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It’s been the same story for years: the availability of young talent, or lack thereof, remains a vexing issue for the pool and spa industry. Our industry simply doesn't know how to draw young people into the fold.
The issue was on my mind recently when I saw a press release about an annual competition that might hold some answers, or at least point the industry in a fresh direction. It’s called the National Collegiate Landscape Competition, an annual event staged by the National Association of Landscape Professionals. For the past 41 years, the association has invited hundreds of college students studying landscape architecture to the two-day event that features a number of design competitions, classes and networking opportunities. The most recent event was held March 16 to 18 at BYU in Provo, Utah., attended by nearly 800 students.
The idea is simple: bring top students to a venue where they can demonstrate their talent, meet their peers and network with prospective employers. It’s an idea that serves both interests of the students and the landscape architecture/design industries, which, like the pool and spa industry, is always in need of new talent entering the field.
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I saw this type of idea in action firsthand several years ago, albeit on a much smaller scale. My good friend and long-time AQUA contributor, Mark Holden, was teaching a class in aquatic design for the landscape architecture program at Cal Poly Pomona in Southern California. Part of the class involved creating designs based on different project criteria and also meeting professionals from the industry. Mark asked me to lecture for his classes on a few occasions and participate in assessing his students’ work.
It was genuinely fun, and the kind of experience that gives one hope for the future, especially when it came time to look at the students' design ideas. Their only requirement for their designs was to use water in a creative way.
I was blown away by how creative and dynamic some of the ideas were. Under Mark’s guidance, the students came up with an impressive variety of often wildly creative ideas that used water to make everything from political statements to mimicking Monet’s gardens at Giverny to providing the ultimate place to get a tan and meet other youthful sun worshipers.
I was also amazed to see the students’ collective enthusiasm for working with water was infectious. Although not a focus of many landscape architecture programs, the opportunity to design pools, fountains, ponds and other waterfeatures excited those students in a way that in some cases led to careers in designing with water. Many said at the time it was the most exciting part of their studies at the university.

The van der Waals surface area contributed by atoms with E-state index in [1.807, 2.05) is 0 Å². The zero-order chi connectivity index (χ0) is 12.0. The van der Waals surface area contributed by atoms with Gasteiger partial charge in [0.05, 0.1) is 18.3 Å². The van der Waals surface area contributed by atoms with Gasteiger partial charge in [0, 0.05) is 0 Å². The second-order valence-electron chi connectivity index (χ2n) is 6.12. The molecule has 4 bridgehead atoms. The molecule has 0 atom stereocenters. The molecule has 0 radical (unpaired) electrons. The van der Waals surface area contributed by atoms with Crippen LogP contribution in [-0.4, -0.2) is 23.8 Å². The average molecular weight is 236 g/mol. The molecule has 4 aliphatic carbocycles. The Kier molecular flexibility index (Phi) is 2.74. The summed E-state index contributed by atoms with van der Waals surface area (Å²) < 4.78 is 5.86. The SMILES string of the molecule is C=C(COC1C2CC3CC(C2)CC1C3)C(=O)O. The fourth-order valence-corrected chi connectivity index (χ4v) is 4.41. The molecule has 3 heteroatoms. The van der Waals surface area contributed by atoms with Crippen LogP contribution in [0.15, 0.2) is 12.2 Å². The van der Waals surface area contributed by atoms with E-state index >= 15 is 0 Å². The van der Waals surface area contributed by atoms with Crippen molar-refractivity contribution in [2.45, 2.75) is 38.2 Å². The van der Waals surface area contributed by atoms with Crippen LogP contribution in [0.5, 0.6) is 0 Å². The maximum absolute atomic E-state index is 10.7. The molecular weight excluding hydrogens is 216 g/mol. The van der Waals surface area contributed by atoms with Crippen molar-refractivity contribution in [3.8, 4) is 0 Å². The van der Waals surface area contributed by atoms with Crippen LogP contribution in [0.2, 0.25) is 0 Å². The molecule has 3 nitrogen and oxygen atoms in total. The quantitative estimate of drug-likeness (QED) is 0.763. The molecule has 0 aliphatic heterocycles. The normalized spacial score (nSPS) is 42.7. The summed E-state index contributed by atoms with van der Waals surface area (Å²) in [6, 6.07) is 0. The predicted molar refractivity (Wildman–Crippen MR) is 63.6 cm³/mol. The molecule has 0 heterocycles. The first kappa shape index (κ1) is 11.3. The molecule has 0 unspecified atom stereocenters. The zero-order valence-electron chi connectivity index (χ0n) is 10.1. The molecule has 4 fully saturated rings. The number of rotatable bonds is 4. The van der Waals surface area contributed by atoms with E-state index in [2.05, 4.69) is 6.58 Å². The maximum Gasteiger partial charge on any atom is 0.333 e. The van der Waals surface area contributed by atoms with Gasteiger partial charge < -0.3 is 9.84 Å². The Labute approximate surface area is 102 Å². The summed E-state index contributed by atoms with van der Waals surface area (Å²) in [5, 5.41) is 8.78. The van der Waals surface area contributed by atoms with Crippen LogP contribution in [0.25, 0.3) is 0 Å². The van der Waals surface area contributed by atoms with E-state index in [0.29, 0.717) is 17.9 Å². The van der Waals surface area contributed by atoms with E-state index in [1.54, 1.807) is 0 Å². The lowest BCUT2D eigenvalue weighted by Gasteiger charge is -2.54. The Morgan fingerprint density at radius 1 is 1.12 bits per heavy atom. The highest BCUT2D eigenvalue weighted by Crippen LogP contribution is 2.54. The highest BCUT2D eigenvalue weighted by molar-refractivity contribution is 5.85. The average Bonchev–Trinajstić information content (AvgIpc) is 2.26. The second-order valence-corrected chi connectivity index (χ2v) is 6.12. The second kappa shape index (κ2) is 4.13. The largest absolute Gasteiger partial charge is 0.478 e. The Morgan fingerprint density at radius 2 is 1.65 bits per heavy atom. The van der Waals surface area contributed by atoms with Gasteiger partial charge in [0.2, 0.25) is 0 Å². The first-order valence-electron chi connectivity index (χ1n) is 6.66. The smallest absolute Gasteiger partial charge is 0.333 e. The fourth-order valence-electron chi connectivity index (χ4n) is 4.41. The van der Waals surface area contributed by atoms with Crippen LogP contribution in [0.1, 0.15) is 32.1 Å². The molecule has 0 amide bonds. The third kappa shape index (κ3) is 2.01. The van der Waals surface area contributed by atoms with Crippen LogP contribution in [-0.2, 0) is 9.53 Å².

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I can’t help but think a similar kind of idea might just work for our industry — devising a means to draw young people and engage them in the great enterprise of building and maintaining swimming pools.
Our industry is so steeped in fun and youthful energy to begin with, wouldn't it make sense to reflect those qualities in our outreach to a new generation of prospective industry members? Let them into the world of pools, spas and aquatic environments so they can see for themselves how they can form a career based on recreational and decorative water. After all, if we want to bring young people into the world of water, perhaps the best path would be to reach out to them directly with an opportunity for career networking and recognition.
In order to replace the retiring generation, we as an industry have to find ways to attract and engage young minds.
The Pool & Hot Tub Alliance has named Sabeena Hickman as the organization's new president, chief executive officer and staff liaison to the board of directors. Hickman, who most recently served as the CEO of the National Association of Landscape Professionals, brings 20 years of association experience to her new role. She will start September 3. Lawrence Caniglia, current president and CEO, will continue in an advisory role to aid in the transition.
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I'm a 20-something backyard swimming pool who is, shall we say, starting to show her age. My plaster etches. My tiles are loose. And I can't cope with my coping anymore. I would love to get a makeover, but I'm afraid the other pools in the neighborhood will find out. What can I do? —Brokenhearted in the Backyard
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David NelsonNelson Pool & Spa Service | Napa, Calif.
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